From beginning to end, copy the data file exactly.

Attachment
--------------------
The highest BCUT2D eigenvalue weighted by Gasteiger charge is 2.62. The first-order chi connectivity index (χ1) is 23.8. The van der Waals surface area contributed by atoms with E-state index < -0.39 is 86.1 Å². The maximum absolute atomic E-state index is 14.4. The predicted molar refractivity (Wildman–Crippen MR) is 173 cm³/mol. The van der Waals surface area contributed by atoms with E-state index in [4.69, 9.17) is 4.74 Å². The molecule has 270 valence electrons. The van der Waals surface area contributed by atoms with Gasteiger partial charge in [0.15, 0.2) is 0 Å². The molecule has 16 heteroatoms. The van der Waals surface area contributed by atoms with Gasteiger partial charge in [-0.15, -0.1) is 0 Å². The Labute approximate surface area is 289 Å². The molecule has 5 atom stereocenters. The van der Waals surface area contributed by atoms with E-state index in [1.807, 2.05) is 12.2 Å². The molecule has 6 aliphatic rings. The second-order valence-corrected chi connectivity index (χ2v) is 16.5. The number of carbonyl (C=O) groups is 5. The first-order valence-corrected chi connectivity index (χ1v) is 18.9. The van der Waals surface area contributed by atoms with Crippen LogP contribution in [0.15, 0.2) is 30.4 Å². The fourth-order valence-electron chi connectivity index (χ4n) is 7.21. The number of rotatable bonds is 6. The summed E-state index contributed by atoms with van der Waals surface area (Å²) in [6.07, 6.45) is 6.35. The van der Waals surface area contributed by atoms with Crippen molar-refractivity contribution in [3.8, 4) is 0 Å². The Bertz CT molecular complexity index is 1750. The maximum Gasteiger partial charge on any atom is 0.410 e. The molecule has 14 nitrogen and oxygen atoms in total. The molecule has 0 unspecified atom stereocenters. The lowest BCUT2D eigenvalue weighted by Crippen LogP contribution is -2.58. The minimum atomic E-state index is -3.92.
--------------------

The highest BCUT2D eigenvalue weighted by Gasteiger charge is 2.62. The first-order chi connectivity index (χ1) is 23.8. The van der Waals surface area contributed by atoms with E-state index < -0.39 is 86.1 Å². The maximum absolute atomic E-state index is 14.4. The predicted molar refractivity (Wildman–Crippen MR) is 173 cm³/mol. The van der Waals surface area contributed by atoms with E-state index in [4.69, 9.17) is 4.74 Å². The molecule has 270 valence electrons. The van der Waals surface area contributed by atoms with Gasteiger partial charge in [0.15, 0.2) is 0 Å². The molecule has 16 heteroatoms. The van der Waals surface area contributed by atoms with Gasteiger partial charge in [-0.15, -0.1) is 0 Å². The Labute approximate surface area is 289 Å². The molecule has 5 atom stereocenters. The van der Waals surface area contributed by atoms with E-state index in [1.807, 2.05) is 12.2 Å². The molecule has 6 aliphatic rings. The second-order valence-corrected chi connectivity index (χ2v) is 16.5. The number of carbonyl (C=O) groups is 5. The first-order valence-corrected chi connectivity index (χ1v) is 18.9. The van der Waals surface area contributed by atoms with Crippen LogP contribution in [0.15, 0.2) is 30.4 Å². The fourth-order valence-electron chi connectivity index (χ4n) is 7.21. The number of rotatable bonds is 6. The summed E-state index contributed by atoms with van der Waals surface area (Å²) in [6.07, 6.45) is 6.35. The van der Waals surface area contributed by atoms with Crippen molar-refractivity contribution in [3.8, 4) is 0 Å². The Bertz CT molecular complexity index is 1750. The maximum Gasteiger partial charge on any atom is 0.410 e. The molecule has 14 nitrogen and oxygen atoms in total. The molecule has 0 unspecified atom stereocenters. The lowest BCUT2D eigenvalue weighted by Crippen LogP contribution is -2.58. The minimum atomic E-state index is -3.92.